Background: As estimated by the World Health Organization, depressive disorders will be the leading contributor to the Global Burden of Disease by 2030. In light of this fact, we designed a study whose aim was to investigate whether the value placed on health-related quality of life (HRQoL) for a depressive disorder is higher in patients diagnosed with a major depressive disorder (MDD) compared to non-patients in a matched sample.
Method: We collected data on willingness to pay (WTP) for a total of four health-gain scenarios, which were presented to 18 outpatients diagnosed with a MDD versus 18 matched non-patient respondents with no symptoms of depression. Matching characteristics included age, income, level of education, and type of health insurance. Respondents were presented with different HRQoL scenarios in which they could choose to pay money to regain their initial health state through various treatment options (e.g., inpatient treatment, electroconvulsive therapy). To test whether the probability of stating a positive WTP differed significantly between the two samples, Fisher’s exact test was used. Differences regarding stated WTP between the samples were investigated using the Mann-Whitney U-test.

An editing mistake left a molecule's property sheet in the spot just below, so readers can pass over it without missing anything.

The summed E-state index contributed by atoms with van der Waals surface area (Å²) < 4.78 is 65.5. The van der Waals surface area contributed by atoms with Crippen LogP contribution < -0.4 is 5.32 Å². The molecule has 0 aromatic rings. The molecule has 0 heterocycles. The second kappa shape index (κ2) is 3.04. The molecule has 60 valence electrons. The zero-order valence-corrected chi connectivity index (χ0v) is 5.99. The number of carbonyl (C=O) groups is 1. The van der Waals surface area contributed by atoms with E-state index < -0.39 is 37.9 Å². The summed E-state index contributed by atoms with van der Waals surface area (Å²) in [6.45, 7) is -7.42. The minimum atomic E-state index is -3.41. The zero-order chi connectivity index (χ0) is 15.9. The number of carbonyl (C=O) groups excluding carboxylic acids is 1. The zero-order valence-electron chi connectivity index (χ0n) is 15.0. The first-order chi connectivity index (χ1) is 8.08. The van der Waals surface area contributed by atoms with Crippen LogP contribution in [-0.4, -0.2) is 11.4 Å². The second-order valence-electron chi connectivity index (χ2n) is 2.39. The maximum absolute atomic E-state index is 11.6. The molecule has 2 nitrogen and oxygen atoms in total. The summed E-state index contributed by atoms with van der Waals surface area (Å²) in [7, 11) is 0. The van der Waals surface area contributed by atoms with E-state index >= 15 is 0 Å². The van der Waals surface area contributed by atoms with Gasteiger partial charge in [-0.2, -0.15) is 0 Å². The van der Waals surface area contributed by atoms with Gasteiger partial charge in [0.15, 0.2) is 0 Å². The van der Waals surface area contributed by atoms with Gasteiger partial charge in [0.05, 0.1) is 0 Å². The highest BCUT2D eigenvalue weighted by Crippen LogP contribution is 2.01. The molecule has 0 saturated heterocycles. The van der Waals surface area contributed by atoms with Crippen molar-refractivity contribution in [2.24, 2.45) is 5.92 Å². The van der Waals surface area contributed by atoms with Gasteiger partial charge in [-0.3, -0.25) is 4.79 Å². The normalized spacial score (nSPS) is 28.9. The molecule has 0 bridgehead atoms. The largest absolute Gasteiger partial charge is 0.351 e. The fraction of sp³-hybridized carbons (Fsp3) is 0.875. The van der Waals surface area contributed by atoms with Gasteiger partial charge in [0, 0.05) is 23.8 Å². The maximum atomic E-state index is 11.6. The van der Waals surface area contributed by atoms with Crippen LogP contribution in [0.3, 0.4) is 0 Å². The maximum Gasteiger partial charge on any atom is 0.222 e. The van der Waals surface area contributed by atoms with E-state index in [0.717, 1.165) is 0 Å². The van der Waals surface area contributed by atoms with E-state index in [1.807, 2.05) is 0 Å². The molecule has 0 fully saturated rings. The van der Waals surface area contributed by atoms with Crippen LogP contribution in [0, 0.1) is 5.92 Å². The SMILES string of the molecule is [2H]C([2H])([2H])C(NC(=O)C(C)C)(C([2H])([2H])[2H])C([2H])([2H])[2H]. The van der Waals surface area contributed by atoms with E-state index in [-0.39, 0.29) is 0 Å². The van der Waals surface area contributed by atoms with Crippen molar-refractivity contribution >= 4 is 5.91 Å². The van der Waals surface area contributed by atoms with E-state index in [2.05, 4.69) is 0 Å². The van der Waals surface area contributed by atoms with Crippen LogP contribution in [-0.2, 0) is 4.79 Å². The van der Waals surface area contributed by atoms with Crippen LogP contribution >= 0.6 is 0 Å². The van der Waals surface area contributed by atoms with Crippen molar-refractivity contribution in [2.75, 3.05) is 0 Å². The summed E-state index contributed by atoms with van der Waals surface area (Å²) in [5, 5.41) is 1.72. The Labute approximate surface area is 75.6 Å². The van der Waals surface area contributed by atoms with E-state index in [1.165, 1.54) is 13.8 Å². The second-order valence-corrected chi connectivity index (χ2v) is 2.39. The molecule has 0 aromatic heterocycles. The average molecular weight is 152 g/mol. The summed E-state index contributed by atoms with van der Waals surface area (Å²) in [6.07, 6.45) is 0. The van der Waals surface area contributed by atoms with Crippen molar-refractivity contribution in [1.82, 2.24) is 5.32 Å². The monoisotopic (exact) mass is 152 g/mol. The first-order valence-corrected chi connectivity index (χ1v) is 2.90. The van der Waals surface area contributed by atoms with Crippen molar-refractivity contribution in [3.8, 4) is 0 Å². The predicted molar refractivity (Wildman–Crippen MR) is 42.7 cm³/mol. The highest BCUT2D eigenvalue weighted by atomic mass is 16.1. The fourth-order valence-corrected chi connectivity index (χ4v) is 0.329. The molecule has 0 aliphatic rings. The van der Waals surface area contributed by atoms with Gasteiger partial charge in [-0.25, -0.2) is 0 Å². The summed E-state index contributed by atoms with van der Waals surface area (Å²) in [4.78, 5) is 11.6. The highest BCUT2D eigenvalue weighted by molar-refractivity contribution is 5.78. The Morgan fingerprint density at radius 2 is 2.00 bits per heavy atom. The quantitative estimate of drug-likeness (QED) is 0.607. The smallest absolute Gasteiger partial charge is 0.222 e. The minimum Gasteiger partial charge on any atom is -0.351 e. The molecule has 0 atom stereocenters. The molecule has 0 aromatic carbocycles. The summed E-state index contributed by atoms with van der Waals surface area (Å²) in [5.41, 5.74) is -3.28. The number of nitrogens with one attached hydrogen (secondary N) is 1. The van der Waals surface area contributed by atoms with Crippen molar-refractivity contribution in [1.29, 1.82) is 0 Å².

Results: For most of the health scenarios, the probability of stating a positive WTP did not differ between the two samples. However, patient respondents declared WTP values up to 7.4 times higher than those stated by matched non-patient respondents.
Conclusion: Although the perceived necessity to pay for mental-HRQoL gains did not differ between respondents with MDD and respondents with no symptoms of depression, patient respondents stated higher values.